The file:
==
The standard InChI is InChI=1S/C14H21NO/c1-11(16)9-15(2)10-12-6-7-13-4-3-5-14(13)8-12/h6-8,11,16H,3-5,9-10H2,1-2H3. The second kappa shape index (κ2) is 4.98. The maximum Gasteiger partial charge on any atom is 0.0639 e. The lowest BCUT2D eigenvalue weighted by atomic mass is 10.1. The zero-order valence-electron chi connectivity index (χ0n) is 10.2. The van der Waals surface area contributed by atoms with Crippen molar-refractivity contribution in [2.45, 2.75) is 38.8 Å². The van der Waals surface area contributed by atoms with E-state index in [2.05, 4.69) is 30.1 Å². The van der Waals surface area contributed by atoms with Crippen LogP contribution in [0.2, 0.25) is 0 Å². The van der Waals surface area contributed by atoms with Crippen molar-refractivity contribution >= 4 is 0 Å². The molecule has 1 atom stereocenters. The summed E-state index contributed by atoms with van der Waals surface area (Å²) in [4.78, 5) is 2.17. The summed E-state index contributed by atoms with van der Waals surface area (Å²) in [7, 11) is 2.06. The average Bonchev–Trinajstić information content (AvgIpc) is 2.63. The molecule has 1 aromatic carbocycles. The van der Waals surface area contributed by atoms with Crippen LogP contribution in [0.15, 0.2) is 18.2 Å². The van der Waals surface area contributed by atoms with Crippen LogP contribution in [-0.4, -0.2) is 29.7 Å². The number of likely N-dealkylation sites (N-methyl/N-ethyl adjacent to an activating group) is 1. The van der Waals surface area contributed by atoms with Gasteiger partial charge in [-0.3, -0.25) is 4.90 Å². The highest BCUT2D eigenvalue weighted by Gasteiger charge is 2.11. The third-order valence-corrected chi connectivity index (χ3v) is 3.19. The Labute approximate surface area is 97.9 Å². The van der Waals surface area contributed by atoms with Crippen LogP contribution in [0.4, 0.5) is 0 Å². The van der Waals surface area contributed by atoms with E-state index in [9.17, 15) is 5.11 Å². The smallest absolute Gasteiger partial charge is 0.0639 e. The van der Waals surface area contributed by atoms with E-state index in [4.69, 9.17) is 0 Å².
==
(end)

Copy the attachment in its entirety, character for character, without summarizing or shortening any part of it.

The standard InChI is InChI=1S/C14H21NO/c1-11(16)9-15(2)10-12-6-7-13-4-3-5-14(13)8-12/h6-8,11,16H,3-5,9-10H2,1-2H3. The second kappa shape index (κ2) is 4.98. The maximum Gasteiger partial charge on any atom is 0.0639 e. The lowest BCUT2D eigenvalue weighted by atomic mass is 10.1. The zero-order valence-electron chi connectivity index (χ0n) is 10.2. The van der Waals surface area contributed by atoms with Crippen molar-refractivity contribution in [2.45, 2.75) is 38.8 Å². The van der Waals surface area contributed by atoms with E-state index in [2.05, 4.69) is 30.1 Å². The van der Waals surface area contributed by atoms with Crippen LogP contribution in [0.2, 0.25) is 0 Å². The van der Waals surface area contributed by atoms with Crippen molar-refractivity contribution >= 4 is 0 Å². The molecule has 1 atom stereocenters. The summed E-state index contributed by atoms with van der Waals surface area (Å²) in [4.78, 5) is 2.17. The summed E-state index contributed by atoms with van der Waals surface area (Å²) in [7, 11) is 2.06. The average Bonchev–Trinajstić information content (AvgIpc) is 2.63. The molecule has 1 aromatic carbocycles. The van der Waals surface area contributed by atoms with Crippen LogP contribution in [0.15, 0.2) is 18.2 Å². The van der Waals surface area contributed by atoms with Crippen LogP contribution in [-0.4, -0.2) is 29.7 Å². The number of likely N-dealkylation sites (N-methyl/N-ethyl adjacent to an activating group) is 1. The van der Waals surface area contributed by atoms with Gasteiger partial charge in [-0.3, -0.25) is 4.90 Å². The highest BCUT2D eigenvalue weighted by Gasteiger charge is 2.11. The third-order valence-corrected chi connectivity index (χ3v) is 3.19. The Labute approximate surface area is 97.9 Å². The van der Waals surface area contributed by atoms with Crippen LogP contribution in [0.4, 0.5) is 0 Å². The van der Waals surface area contributed by atoms with E-state index in [9.17, 15) is 5.11 Å². The smallest absolute Gasteiger partial charge is 0.0639 e. The van der Waals surface area contributed by atoms with E-state index in [4.69, 9.17) is 0 Å².